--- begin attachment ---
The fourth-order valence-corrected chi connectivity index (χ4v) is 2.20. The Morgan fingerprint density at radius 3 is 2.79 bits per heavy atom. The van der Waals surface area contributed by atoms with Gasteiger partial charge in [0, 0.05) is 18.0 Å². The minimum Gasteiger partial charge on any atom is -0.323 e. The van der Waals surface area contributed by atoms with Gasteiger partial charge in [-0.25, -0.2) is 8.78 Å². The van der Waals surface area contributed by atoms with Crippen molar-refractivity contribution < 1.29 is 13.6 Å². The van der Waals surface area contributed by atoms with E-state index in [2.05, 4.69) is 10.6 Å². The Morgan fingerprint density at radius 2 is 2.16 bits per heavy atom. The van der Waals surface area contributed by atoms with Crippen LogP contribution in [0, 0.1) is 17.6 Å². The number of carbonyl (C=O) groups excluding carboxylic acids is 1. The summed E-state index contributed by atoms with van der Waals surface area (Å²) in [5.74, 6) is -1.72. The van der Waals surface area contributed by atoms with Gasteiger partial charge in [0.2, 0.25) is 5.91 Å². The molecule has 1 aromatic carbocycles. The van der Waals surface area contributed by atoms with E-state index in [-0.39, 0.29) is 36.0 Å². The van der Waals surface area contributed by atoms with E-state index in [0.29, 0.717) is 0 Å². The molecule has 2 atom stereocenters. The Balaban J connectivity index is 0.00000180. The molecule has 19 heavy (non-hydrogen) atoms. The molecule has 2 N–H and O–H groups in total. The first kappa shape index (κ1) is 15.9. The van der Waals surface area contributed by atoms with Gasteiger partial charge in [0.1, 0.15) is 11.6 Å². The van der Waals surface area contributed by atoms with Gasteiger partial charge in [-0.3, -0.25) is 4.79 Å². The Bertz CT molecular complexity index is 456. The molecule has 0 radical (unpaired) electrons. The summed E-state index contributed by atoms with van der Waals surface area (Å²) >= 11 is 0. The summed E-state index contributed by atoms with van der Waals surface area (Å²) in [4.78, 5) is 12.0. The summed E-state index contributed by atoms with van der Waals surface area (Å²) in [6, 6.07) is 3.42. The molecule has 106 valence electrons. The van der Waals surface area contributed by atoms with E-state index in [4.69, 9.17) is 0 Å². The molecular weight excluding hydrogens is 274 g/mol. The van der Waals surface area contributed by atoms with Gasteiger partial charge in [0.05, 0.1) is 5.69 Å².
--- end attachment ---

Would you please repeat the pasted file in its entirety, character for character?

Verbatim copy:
The fourth-order valence-corrected chi connectivity index (χ4v) is 2.20. The Morgan fingerprint density at radius 3 is 2.79 bits per heavy atom. The van der Waals surface area contributed by atoms with Gasteiger partial charge in [0, 0.05) is 18.0 Å². The minimum Gasteiger partial charge on any atom is -0.323 e. The van der Waals surface area contributed by atoms with Gasteiger partial charge in [-0.25, -0.2) is 8.78 Å². The van der Waals surface area contributed by atoms with Crippen molar-refractivity contribution < 1.29 is 13.6 Å². The van der Waals surface area contributed by atoms with E-state index in [2.05, 4.69) is 10.6 Å². The Morgan fingerprint density at radius 2 is 2.16 bits per heavy atom. The van der Waals surface area contributed by atoms with Crippen LogP contribution in [0, 0.1) is 17.6 Å². The number of carbonyl (C=O) groups excluding carboxylic acids is 1. The summed E-state index contributed by atoms with van der Waals surface area (Å²) in [5.74, 6) is -1.72. The van der Waals surface area contributed by atoms with Gasteiger partial charge in [0.2, 0.25) is 5.91 Å². The molecule has 1 aromatic carbocycles. The van der Waals surface area contributed by atoms with E-state index in [-0.39, 0.29) is 36.0 Å². The van der Waals surface area contributed by atoms with E-state index in [0.29, 0.717) is 0 Å². The molecule has 2 atom stereocenters. The Balaban J connectivity index is 0.00000180. The molecule has 19 heavy (non-hydrogen) atoms. The molecule has 2 N–H and O–H groups in total. The first kappa shape index (κ1) is 15.9. The van der Waals surface area contributed by atoms with Gasteiger partial charge in [0.1, 0.15) is 11.6 Å². The van der Waals surface area contributed by atoms with Gasteiger partial charge in [-0.3, -0.25) is 4.79 Å². The Bertz CT molecular complexity index is 456. The molecule has 0 radical (unpaired) electrons. The summed E-state index contributed by atoms with van der Waals surface area (Å²) >= 11 is 0. The summed E-state index contributed by atoms with van der Waals surface area (Å²) in [4.78, 5) is 12.0. The summed E-state index contributed by atoms with van der Waals surface area (Å²) in [6, 6.07) is 3.42. The molecule has 106 valence electrons. The van der Waals surface area contributed by atoms with E-state index in [4.69, 9.17) is 0 Å². The molecular weight excluding hydrogens is 274 g/mol. The van der Waals surface area contributed by atoms with Gasteiger partial charge in [0.05, 0.1) is 5.69 Å².